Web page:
Appeared first on the Capitol Broadcasting Company opinion pages online.
Two hundred years ago Raleigh’s population was just 2,500. New Bern was North Carolina’s largest city with 3,600 people. North Carolinians lived and worked on farms, most voluntarily but many against their will, with slavery the dominant economic force in the state. North Carolina had no railroads or telegraphs. Roads as we know them simply did not exist. Capital punishment flourished and the death penalty was mandatory punishment for dozens of crimes. James Monroe was president and there were 20 stars on the U.S. flag.
As different as 1819 is from today, it’s a year to recall. It was then that the Supreme Court of North Carolina held its first session. Its founding marked a revolution in our state’s judiciary and the Court remains profoundly important to the people of North Carolina.
Two centuries of the Supreme Court’s rich history come alive in a museum exhibit celebrating its bicentennial. Today the North Carolina Museum of History opens its newest exhibit, Law and Justice: The Supreme Court of North Carolina, 1819-2019.
Few institutions in our state have a 200-year pedigree, traveling the path from quill pens to lap top computers. It’s been served by 101 justices who have issued more than 49,000 decisions. Raleigh has always been its home, but in two centuries the Court has been in seven different buildings, all across from or inside the Capitol.
The exhibit of historic photos and rare artifacts caps a year-long celebration of the Court’s founding, and 200 years of criminal and civil cases decided by the state’s highest court.
Designed with diverse audiences in mind, the exhibit is not just for judges and lawyers, but for everyone no matter the age, including school children.
The Law and Justice exhibit is more than a celebration of a venerated institution. It’s an opportunity to explore the issues that come before the Court and peer beyond the state Justice Building’s granite façade to understand how the Court does its work. Law and Justice also examines how the Court has evolved and adapted to changes in society, and in turn how it changed both the law and our state.
Because slavery thoroughly permeated life in antebellum North Carolina, the first decades of the Supreme Court’s case law are full of opinions deciding the fate of slaves and the rights and obligations of slaveholders. The exhibit highlights some of these decisions, including the 1819 case of State v. Jim, in which the Court reversed the conviction of a slave sentenced to death for breaking into a house and stealing a £5 bank note.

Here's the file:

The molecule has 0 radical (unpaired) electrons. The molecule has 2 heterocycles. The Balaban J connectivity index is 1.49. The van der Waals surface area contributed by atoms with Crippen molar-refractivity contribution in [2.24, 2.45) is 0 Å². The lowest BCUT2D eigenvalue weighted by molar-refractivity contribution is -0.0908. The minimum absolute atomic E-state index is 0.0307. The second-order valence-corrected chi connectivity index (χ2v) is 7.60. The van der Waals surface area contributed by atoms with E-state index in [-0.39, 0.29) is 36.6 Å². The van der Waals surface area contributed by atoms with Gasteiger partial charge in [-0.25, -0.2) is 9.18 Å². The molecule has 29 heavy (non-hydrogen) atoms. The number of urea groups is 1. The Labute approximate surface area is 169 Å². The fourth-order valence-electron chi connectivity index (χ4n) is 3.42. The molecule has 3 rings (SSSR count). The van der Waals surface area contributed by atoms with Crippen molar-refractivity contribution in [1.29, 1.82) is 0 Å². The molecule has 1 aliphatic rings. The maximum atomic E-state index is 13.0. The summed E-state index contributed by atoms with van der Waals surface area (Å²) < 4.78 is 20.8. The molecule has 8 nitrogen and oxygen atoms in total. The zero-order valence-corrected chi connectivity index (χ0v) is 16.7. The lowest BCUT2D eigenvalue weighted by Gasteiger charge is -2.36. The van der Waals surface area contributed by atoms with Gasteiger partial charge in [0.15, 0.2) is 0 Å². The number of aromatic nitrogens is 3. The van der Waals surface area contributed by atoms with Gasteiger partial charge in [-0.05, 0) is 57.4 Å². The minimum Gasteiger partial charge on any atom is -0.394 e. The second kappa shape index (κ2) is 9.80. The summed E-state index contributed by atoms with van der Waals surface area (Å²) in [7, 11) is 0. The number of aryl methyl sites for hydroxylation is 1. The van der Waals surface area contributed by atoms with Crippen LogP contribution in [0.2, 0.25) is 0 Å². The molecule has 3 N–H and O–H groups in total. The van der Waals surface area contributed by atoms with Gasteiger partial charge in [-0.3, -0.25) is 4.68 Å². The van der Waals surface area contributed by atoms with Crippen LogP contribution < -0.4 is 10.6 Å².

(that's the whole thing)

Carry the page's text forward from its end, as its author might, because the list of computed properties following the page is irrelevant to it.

North Carolina and its Supreme Court have made a remarkable journey. Two hundred years ago blacks were enslaved and women were second-class citizens. In 2019, of the Court’s seven justices, three are women and three are African-Americans. Current Chief Justice Cheri Beasley is an African-American woman.
Law and Justice recognizes judicial pioneers: the first foreign-born immigrant, the first woman, the first African-American, and the first Catholic and Jewish justices.
Visitors to the History Museum will be able to immerse themselves in the issues that come before the Supreme Court, including capital punishment cases where the Court literally determines life and death.
The Court’s cases sweep far and broad. The range of issues includes everyday concerns -- disputes involving marriage and divorce, the termination of parental rights, child welfare, and contract and property rights.
Other issues affect the entire state -- matters as diverse as civil rights, environmental protection, and public education.
The Court determines whether laws passed by the General Assembly are proper or violate the state Constitution. And when a separation of powers case arises in a battle between the General Assembly and the governor, it’s the Supreme Court that decides the dispute.
Artifacts on display at the History Museum run the gamut from the personal to the intellectual to a grim piece of courtroom evidence. Law and Justice includes a robe worn by Susie Sharp, the Court’s first woman chief justice; ancient legal treatises used by the early justices including an 18th century set of Blackstone’s Commentaries on the Laws of England; and a weapon used in a 1945 prison murder that led to the killer’s execution after the Supreme Court upheld his conviction and sentence.
Law and Justice takes its name from those same words carved in stone atop the Justice Building where the Supreme Court sits. Opened in 1940, it’s the seventh building in Raleigh to serve as the Court’s home. It’s crowned by a 12-foot tall statue of a mysterious-looking bearded man in a robe representing law and justice. For 80 years he’s stood 60 feet above Morgan Street directly across from the Capitol, unobserved as he hid in plain sight.
A drone armed with a high-resolution camera recently zoomed to the top of the Justice Building and captured him in all his granite glory. His image has a prominent place in the Museum—both in the title panel for the exhibit as well as a cutout figure for children to take selfies with. The statue has no name, but that will soon change. The Museum is sponsoring a “Name That Statue!” contest – offering visiting school children the opportunity to submit a name. The Supreme Court justices will review the submissions and select a winner.
The Law and Justice exhibit is free, open to the public and on display through May 31, 2020.